Tuesday, August 3, 2021


Why You Need To Learn To Love Statistics.

March 11, 2021 by  
Filed under Money/Business, Tech/Internet, Weekly Columns

(Akiit.com) Pick up any news article and there’s a solid chance you’ll find statistics in it somewhere. This is particularly likely if it’s on politics or economics. Statistics can be massively useful, but they can also be plain misinformation. If you want to be able to tell truth from deception, you need a basic understanding of statistics. Here’s a quick guide to the basics.

You need a source

Any time someone quotes a statistic, they should also quote the source. If they don’t then it’s an immediate red flag. The person may be speaking in complete good faith. They may, however, simply have got their facts wrong, or been misled themselves.

If you’re given the source of a statistic, then check it yourself. Firstly, you want to know who carried out the study? Was it a reputable professional like biostatistician Dr. Dorian Wilkerson or was it someone more questionable like a lobbying organization?  

Secondly, you want to know who funded the study. They shouldn’t have influenced its conclusion. You should, however, be aware of the possibility that they did.

You need to understand averages

Whenever you read the term “the average”, your immediate response should be “which average”? There are three ways to calculate an average and they can give very different results.

The mean is the average you get when you take all the data values and divide the total by the number of data values.  

The median is the average you get when you list your data values in order and look for the number in the middle. To do this, you divide the total number of data values by two. If the result is an odd number, the value in this position is the median. If it’s even, you add together the two middle numbers and divide by two.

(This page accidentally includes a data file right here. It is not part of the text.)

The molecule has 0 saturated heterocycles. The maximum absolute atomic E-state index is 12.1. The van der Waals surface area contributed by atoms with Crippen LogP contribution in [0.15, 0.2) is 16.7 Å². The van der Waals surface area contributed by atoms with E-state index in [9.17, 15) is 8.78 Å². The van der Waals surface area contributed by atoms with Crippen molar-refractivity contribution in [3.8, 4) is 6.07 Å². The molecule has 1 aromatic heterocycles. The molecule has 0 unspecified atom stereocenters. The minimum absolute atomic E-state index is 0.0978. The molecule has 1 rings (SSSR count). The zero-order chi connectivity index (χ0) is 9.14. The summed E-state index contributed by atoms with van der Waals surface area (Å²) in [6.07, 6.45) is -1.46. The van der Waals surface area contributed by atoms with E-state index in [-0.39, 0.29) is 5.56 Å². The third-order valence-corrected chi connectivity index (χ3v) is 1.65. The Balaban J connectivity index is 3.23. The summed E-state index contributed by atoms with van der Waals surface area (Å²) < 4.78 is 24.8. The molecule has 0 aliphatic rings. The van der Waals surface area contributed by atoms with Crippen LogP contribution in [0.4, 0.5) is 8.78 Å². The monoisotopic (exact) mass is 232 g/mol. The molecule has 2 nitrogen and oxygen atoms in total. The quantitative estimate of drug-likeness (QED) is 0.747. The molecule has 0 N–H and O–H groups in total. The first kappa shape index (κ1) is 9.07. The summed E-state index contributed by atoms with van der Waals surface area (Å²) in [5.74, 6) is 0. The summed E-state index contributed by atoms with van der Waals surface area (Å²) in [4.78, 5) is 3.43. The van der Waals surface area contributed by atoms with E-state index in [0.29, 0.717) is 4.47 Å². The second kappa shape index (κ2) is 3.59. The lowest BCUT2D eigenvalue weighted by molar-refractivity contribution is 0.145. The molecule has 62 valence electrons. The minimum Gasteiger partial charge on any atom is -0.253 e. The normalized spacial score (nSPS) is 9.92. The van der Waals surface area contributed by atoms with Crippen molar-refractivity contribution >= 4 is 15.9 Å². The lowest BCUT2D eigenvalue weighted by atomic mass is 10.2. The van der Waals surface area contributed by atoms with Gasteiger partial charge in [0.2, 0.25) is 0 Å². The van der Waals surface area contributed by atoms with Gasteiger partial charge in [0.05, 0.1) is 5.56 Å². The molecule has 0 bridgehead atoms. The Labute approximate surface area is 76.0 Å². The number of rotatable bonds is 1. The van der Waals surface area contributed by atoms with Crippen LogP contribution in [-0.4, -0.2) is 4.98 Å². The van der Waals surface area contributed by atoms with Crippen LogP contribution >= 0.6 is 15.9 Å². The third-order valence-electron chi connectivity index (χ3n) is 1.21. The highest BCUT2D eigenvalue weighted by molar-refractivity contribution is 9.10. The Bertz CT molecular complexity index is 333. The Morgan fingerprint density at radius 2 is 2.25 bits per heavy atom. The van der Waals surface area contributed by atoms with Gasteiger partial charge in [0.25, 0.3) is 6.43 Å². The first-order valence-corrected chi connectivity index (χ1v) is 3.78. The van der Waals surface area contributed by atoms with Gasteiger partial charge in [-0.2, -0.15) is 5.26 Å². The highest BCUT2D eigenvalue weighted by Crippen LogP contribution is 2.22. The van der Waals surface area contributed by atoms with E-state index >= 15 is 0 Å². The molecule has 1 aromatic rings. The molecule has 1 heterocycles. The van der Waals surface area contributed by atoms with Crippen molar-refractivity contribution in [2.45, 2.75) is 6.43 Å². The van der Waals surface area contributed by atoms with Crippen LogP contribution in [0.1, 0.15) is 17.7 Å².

The mode is the average you get if you use the most common data value to represent the whole.  

Averages in the real world

Say you want to figure out the average wage for your area. You poll 10 people and discover their hourly wages are $10, $10, $10, $10, $15, $15, $15, $20, $100 and $500. So what’s the average? At the mean, it’s $70.5. At the median, it’s $15. At the mode, it’s $10.

All three of those results are mathematically-valid. They do, however, all give very different impressions. For example, if you were campaigning for a wage rise, you’d quote the average at the median or mode. If, however, you were campaigning against it, you’d quote the average at the mean.

You need to know the context

There are three key facts you need to know about a statistic before you can decide whether you can take it seriously. Firstly, you need to know how big it was. In statistics, big really is beautiful, or at least potentially more accurate.

Secondly, you need to know how the sampling was done. Who or what was surveyed, where, and in what way?

Thirdly, you need to know when the study was undertaken. The older it is, the less likely it is to be valid today, even if it was once a great piece of research.

Staff Writer; Joe Adams


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